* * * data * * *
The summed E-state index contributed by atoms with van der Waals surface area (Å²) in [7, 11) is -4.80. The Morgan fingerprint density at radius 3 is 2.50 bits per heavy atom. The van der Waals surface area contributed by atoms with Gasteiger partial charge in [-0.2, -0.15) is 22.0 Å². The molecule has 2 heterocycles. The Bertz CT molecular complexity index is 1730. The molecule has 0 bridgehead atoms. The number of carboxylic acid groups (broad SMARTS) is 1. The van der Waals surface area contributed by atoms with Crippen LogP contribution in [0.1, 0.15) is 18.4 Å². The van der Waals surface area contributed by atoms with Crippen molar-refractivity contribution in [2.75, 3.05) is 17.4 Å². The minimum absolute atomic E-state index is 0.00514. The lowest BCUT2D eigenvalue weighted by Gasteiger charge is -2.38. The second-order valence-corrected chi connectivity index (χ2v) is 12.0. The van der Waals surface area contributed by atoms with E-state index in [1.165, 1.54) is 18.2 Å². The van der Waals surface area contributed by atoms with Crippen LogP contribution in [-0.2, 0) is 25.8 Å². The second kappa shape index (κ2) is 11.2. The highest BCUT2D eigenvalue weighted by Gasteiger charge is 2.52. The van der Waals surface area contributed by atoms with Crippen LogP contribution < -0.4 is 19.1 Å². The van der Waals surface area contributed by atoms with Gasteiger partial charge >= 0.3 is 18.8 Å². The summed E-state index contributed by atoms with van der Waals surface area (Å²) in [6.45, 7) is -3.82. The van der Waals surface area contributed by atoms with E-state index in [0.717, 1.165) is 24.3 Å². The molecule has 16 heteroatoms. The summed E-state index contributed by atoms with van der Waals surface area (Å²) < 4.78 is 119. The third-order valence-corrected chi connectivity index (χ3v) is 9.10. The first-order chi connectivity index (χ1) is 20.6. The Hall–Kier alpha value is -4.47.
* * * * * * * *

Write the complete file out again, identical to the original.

The summed E-state index contributed by atoms with van der Waals surface area (Å²) in [7, 11) is -4.80. The Morgan fingerprint density at radius 3 is 2.50 bits per heavy atom. The van der Waals surface area contributed by atoms with Gasteiger partial charge in [-0.2, -0.15) is 22.0 Å². The molecule has 2 heterocycles. The Bertz CT molecular complexity index is 1730. The molecule has 0 bridgehead atoms. The number of carboxylic acid groups (broad SMARTS) is 1. The van der Waals surface area contributed by atoms with Crippen LogP contribution in [0.1, 0.15) is 18.4 Å². The van der Waals surface area contributed by atoms with Crippen molar-refractivity contribution in [2.75, 3.05) is 17.4 Å². The minimum absolute atomic E-state index is 0.00514. The lowest BCUT2D eigenvalue weighted by Gasteiger charge is -2.38. The second-order valence-corrected chi connectivity index (χ2v) is 12.0. The van der Waals surface area contributed by atoms with E-state index in [1.165, 1.54) is 18.2 Å². The van der Waals surface area contributed by atoms with Crippen LogP contribution in [-0.2, 0) is 25.8 Å². The second kappa shape index (κ2) is 11.2. The highest BCUT2D eigenvalue weighted by Gasteiger charge is 2.52. The van der Waals surface area contributed by atoms with Crippen LogP contribution < -0.4 is 19.1 Å². The van der Waals surface area contributed by atoms with Gasteiger partial charge >= 0.3 is 18.8 Å². The summed E-state index contributed by atoms with van der Waals surface area (Å²) in [6.45, 7) is -3.82. The van der Waals surface area contributed by atoms with E-state index in [0.717, 1.165) is 24.3 Å². The molecule has 16 heteroatoms. The summed E-state index contributed by atoms with van der Waals surface area (Å²) < 4.78 is 119. The third-order valence-corrected chi connectivity index (χ3v) is 9.10. The first-order chi connectivity index (χ1) is 20.6. The Hall–Kier alpha value is -4.47.